Is it getting cheaper to drive app installs across iOS and Android devices? Yes -- at least according to fresh findings from Fiksu DSP.
In some respects, the mobile boom is officially over in the States. Indeed, Adobe's latest global mobile report found double-digit declines in both app installs (38%) and launches (28%) over the past two years.
In 2021, Snap, Inc. will soak up ad revenues in the neighborhood of $2 billion to $3.4 billion, according to a fresh forecast from Pivotal Research. That wide range is largely due to Snap's immaturity, according to Pivotal analyst Brian Wieser.
When it comes to getting their mobile service, millennials aren't married to traditional providers. That's according to a new study of about 1,000 millennials in the U.S., U.K., Brazil and Australia, which was commissioned by telecom services provider CSG Systems International.
Bring on the content! That's what Instagram is telling users with its new invitation to share multiple photos and videos in single posts.
Though not yet on par with YouTube, Snap is increasingly well positioned to capture "TV money," analysts suggest. Relative to Google's video hub, "Snap will increasingly be able to do the same as well," Pivotal Research analyst Brian Wieser predicts in a new investor note.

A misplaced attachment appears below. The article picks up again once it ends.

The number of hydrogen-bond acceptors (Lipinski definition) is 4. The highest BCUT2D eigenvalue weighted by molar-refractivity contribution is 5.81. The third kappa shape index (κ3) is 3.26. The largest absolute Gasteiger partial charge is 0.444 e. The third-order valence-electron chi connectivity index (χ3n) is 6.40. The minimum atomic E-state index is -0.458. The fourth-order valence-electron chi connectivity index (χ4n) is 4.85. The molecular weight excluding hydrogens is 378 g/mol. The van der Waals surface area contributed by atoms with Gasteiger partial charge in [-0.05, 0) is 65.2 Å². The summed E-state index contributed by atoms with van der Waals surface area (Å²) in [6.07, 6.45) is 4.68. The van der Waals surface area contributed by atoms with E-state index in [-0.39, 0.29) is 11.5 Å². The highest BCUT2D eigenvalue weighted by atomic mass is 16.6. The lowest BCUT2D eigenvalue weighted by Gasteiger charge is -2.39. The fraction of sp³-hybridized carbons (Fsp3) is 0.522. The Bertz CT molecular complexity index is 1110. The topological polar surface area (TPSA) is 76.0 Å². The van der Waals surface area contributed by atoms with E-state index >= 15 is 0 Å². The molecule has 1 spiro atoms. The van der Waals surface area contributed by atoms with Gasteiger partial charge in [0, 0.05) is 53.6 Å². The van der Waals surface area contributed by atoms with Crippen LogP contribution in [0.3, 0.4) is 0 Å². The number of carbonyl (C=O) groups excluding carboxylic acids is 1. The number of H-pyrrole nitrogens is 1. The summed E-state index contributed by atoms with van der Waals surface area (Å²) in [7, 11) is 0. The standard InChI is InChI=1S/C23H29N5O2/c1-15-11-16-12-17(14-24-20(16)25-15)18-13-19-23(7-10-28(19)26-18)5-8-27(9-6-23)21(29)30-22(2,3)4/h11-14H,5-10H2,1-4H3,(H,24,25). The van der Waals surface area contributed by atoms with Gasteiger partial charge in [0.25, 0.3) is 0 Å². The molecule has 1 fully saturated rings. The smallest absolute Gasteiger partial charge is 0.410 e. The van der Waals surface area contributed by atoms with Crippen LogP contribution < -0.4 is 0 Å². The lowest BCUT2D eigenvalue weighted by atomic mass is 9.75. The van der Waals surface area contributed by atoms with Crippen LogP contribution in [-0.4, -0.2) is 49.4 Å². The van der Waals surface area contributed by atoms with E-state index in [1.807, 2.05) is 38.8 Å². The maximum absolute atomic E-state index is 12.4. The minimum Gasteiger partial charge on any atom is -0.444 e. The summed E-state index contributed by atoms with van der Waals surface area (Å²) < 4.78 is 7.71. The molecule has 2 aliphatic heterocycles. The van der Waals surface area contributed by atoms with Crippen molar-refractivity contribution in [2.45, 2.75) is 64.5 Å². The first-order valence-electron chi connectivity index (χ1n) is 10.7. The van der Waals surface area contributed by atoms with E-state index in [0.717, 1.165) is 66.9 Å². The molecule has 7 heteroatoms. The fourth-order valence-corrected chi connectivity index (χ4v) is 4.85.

Ahead of its big IPO, Snap, Inc. is losing one of its top ad executives. Yes, about a year after leaving Facebook for the Snapchat parent, Sriram Krishnan is heading for the door. Of course, the timing stinks for Snap. The company is in full road-show mode, as it tries to get investors pumped for its highly-anticipated IPO.
Sufficiently vague, there are many ways to read the vision for Facebook's future that Mark Zuckerberg laid out on Thursday.
Snap, Inc. expects to sell its stock between $14 and $16 per share, the tech darling revealed in an S-1 document filed with the Securities and Exchange Commission on Thursday. By offering 200 million shares, that should value the Snapchat parent anywhere between $16 billion and $18.5 billion.
Among other factors, marketers can thank mobile for slowing the adoption of ad blockers among millennials.That's because mobile ad blockers are often not as effective on mobile -- and especially within apps -- as they are on desktops and laptops, eMarketer notes in a new report.